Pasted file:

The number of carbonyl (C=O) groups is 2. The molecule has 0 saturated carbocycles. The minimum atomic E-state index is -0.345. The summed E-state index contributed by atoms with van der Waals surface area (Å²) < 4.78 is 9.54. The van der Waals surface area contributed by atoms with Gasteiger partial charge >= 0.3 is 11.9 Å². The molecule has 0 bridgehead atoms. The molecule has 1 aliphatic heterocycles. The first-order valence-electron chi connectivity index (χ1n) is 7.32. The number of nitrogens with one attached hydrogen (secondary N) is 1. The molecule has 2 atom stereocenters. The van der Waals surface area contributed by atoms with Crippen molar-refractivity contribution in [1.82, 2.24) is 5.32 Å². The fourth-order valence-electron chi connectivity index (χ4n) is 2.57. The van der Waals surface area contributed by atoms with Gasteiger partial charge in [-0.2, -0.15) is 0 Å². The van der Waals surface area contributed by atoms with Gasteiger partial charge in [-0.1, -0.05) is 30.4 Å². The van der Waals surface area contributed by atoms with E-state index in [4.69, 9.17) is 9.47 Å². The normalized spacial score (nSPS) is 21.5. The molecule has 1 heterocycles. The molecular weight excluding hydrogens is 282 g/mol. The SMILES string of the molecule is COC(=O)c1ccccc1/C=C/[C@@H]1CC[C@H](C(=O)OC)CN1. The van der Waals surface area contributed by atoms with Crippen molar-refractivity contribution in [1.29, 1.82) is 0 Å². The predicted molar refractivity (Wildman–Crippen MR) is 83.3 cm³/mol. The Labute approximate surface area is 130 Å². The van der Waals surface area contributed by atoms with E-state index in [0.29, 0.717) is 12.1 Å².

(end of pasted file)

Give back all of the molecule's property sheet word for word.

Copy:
The number of carbonyl (C=O) groups is 2. The molecule has 0 saturated carbocycles. The minimum atomic E-state index is -0.345. The summed E-state index contributed by atoms with van der Waals surface area (Å²) < 4.78 is 9.54. The van der Waals surface area contributed by atoms with Gasteiger partial charge >= 0.3 is 11.9 Å². The molecule has 0 bridgehead atoms. The molecule has 1 aliphatic heterocycles. The first-order valence-electron chi connectivity index (χ1n) is 7.32. The number of nitrogens with one attached hydrogen (secondary N) is 1. The molecule has 2 atom stereocenters. The van der Waals surface area contributed by atoms with Crippen molar-refractivity contribution in [1.82, 2.24) is 5.32 Å². The fourth-order valence-electron chi connectivity index (χ4n) is 2.57. The van der Waals surface area contributed by atoms with Gasteiger partial charge in [-0.2, -0.15) is 0 Å². The van der Waals surface area contributed by atoms with Gasteiger partial charge in [-0.1, -0.05) is 30.4 Å². The van der Waals surface area contributed by atoms with E-state index in [4.69, 9.17) is 9.47 Å². The normalized spacial score (nSPS) is 21.5. The molecule has 1 heterocycles. The molecular weight excluding hydrogens is 282 g/mol. The SMILES string of the molecule is COC(=O)c1ccccc1/C=C/[C@@H]1CC[C@H](C(=O)OC)CN1. The van der Waals surface area contributed by atoms with Crippen molar-refractivity contribution in [1.29, 1.82) is 0 Å². The predicted molar refractivity (Wildman–Crippen MR) is 83.3 cm³/mol. The Labute approximate surface area is 130 Å². The van der Waals surface area contributed by atoms with E-state index in [0.29, 0.717) is 12.1 Å².